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Metroline Refurbishment Centre Part 1 [Preview]

On a small estate in the Buckinghamshire countryside is a bus refurbishment centre owned by Metroline who opened the facility in 2013. It was adapted from the success of the company's CELF centre which opened 6 years prior in 2007. At present the centre is receiving an influx of buses, namely vehicles from the batch TE1715-1751 which are being prepped for their uptake on the retained 282 and newly won 482 which will operate from G. The ongoing refurbishment of the SELs for the conversion of 79 and 297 is also nonchalantly taking place here too.


The purpose of the centre opening was to significantly reduce the cost and time it takes to refurbish a bus in order to get the bus back in to revenue as soon as possible Typically the company would either send their vehicles to the Hants & Dorset Trim in Eastleigh which would only be after a slot had been booked, a process that can take months to finalise, or the Rowan Telmac trim in Coventry for which a low loader would be required. Another benefit of having a centre as such is that it reduces the risk of mistakes as everything is foreseen by the man who opened the centre, who I upon speaking to said he "anticipated great things for the centre, and other operators as also keen to utilise the base in the near future. Join us as we add another exciting series to the blog.

Metroline TE1735 SN09 CFK & TE1717 SN09 CDX
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The Wrightbus Gemini 3


Arriving at the Expo with about an hour to spare, it was all smiles at the Wright camp, who two weeks prior had unveiled their updated Gemini 3 design, a design I was most impressed with. The face-lifted model sees Wright move away from the rounded 'Nokia' design, to a more sleek and sharper looking vehicle, which simply looks fantastic. Other than the obvious, one of the more noticeable features of the vehicle is the smaller grill, which is said to be designed in a manner as such to allow all operators to be able to fit their logo on their products, without a compromise of size.The wrap around windscreen now ensures that there are no driver blind spots, somewhat increasing the safety of the vehicle. The larger blind box along with the reshaping of the unit makes it's accessibility slightly easier too.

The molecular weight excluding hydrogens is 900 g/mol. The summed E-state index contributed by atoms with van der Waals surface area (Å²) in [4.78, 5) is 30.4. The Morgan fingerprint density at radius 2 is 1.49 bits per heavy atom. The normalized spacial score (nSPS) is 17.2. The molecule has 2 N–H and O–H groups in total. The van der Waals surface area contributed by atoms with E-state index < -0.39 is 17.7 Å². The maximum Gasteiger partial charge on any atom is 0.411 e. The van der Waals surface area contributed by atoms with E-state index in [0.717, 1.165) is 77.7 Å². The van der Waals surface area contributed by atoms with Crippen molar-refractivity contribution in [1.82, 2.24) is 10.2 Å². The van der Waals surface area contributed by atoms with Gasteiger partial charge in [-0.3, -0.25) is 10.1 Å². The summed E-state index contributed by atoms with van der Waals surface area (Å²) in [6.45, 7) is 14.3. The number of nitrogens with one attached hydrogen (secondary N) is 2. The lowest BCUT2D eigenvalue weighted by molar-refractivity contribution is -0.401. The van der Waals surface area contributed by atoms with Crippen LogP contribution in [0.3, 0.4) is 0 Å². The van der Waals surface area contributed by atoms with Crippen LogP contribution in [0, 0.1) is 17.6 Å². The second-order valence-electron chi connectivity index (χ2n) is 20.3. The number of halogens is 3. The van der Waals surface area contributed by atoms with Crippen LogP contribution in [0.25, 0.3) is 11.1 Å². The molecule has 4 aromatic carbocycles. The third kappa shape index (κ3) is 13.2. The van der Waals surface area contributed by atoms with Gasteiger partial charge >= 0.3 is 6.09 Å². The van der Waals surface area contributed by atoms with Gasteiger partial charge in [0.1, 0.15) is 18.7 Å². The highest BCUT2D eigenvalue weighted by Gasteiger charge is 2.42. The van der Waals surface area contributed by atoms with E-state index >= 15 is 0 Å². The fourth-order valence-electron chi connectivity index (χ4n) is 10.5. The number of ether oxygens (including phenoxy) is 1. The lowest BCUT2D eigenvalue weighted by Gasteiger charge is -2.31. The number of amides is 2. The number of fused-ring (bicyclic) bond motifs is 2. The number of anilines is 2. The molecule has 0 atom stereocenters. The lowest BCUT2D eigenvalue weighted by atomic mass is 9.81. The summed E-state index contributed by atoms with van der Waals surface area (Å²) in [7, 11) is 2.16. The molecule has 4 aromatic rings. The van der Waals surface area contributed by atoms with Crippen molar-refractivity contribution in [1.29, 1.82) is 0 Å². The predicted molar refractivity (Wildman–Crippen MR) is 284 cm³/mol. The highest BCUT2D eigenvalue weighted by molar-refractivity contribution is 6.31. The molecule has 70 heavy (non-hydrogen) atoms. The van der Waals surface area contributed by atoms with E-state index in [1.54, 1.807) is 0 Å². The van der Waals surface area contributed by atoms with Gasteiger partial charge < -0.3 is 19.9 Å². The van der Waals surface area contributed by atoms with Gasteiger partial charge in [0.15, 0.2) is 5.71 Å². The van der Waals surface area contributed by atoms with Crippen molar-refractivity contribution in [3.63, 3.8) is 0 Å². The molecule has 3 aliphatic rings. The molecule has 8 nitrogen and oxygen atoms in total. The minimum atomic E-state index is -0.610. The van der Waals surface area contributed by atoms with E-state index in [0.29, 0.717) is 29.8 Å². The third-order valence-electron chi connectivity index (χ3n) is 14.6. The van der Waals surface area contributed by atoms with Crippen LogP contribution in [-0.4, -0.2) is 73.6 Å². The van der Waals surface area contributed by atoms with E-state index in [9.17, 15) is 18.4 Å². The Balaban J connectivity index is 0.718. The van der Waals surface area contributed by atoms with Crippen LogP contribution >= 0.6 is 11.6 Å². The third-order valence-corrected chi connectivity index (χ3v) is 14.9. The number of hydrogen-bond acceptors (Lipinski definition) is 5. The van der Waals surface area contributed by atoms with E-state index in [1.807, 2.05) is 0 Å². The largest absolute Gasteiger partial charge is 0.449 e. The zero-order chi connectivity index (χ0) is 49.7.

From the nearside angle is very hard to spot that the windows are still the shallow ones, specified on the previous Gemini 3 which is by no means called the Gemini 2.5 or 2.75 or any other silly name but they more in proportion with the bodywork of the vehicle, something I had to force my self to get use to with the previous model. Following suit with other manufacturers, the traditional sixties gasket style windows option has been dropped in favour of a new type of bonded window which is set to save operators a few pennies if damaged. It was explained to myself that the previous Gemini 3 model was simply a stop gap in preparation for the new wave of Euro 6 buses and that it was never intended to be a long term solution, not that there was ever a problem in the first place..!

Immediately noticeable with the lower saloon is the airy and spacious interior, although I'll reserve my judgement till I see one delivered to TFL's intricate specification. A few things have been adjusted such as the pitching of the seats which all together make it a more comfortable vehicle to travel on, and one does not have to be particularly choosy in where he or she sits in order to have a comfortable journey. The lighting has also been altered, a smaller strip of LED bulb have been supplied, which spells the end of intrusive lighting and dazzled eyes. The engine bay has also been altered, although only slightly, which increases the height by 1mm, making it a tad more difficult to see out of the rear window contrary to previous Gemini models.The isle has also been slightly widened to allow ease of movement not that Britain is not the fattest European country!

The upper deck has a very upmarket appeal to which probably is exaggerated by the lighting and shallow windows, which create a very tranquil environment, instantly noticeable is the lack of opening windows, with just two which are adjacent to one another. The room line appears to be much higher than before despite the vehicle being the same height as the previous model, erasing concerns over whether one would be able to walk comfortably upstairs, I mean I'm 6'3 and I had no problems what so ever. My only point of concern would be the size of the rear upper deck window, it seems to have shrunk in size even in comparison to the previous Gemini 3 but that's no major flaw.

The rear portion has also been altered to accommodate for the larger engine tray which ultimately results in a smaller rear window. In addition to this, the black masking has also had a change in shape, although I suspect that is more to do with aesthetics more than anything.






My Rating: 8/10 - I like the vehicle at lot, I really do, although one thing I would suggest would be to add rear blind box level lights as well as get rid of some of the black masking, its a bit excessive in my opinion but I guess that's why I'm an enthusiast and not the one who designs these things. Join us throughout the week as we review all of the new types presented at the European Bus Expo in Birmingham this year.
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